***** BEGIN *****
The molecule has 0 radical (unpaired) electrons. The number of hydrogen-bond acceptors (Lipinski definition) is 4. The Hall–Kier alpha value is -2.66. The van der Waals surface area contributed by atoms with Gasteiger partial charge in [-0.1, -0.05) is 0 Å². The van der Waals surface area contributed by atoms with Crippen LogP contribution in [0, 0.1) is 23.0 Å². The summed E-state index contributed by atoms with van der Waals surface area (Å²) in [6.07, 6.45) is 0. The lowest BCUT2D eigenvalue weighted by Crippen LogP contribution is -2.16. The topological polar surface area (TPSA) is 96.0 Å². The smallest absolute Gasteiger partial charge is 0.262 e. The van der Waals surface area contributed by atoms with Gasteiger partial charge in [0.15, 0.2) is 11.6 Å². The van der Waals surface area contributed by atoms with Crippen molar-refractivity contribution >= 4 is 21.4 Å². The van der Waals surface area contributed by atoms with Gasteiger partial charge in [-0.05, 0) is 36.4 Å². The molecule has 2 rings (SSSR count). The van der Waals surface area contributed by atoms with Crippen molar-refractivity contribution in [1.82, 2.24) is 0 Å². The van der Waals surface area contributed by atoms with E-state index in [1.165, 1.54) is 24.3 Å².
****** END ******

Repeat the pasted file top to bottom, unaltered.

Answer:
The molecule has 0 radical (unpaired) electrons. The number of hydrogen-bond acceptors (Lipinski definition) is 4. The Hall–Kier alpha value is -2.66. The van der Waals surface area contributed by atoms with Gasteiger partial charge in [-0.1, -0.05) is 0 Å². The van der Waals surface area contributed by atoms with Crippen LogP contribution in [0, 0.1) is 23.0 Å². The summed E-state index contributed by atoms with van der Waals surface area (Å²) in [6.07, 6.45) is 0. The lowest BCUT2D eigenvalue weighted by Crippen LogP contribution is -2.16. The topological polar surface area (TPSA) is 96.0 Å². The smallest absolute Gasteiger partial charge is 0.262 e. The van der Waals surface area contributed by atoms with Gasteiger partial charge in [0.15, 0.2) is 11.6 Å². The van der Waals surface area contributed by atoms with Crippen molar-refractivity contribution >= 4 is 21.4 Å². The van der Waals surface area contributed by atoms with Gasteiger partial charge in [-0.05, 0) is 36.4 Å². The molecule has 2 rings (SSSR count). The van der Waals surface area contributed by atoms with Crippen molar-refractivity contribution in [1.82, 2.24) is 0 Å². The van der Waals surface area contributed by atoms with E-state index in [1.165, 1.54) is 24.3 Å².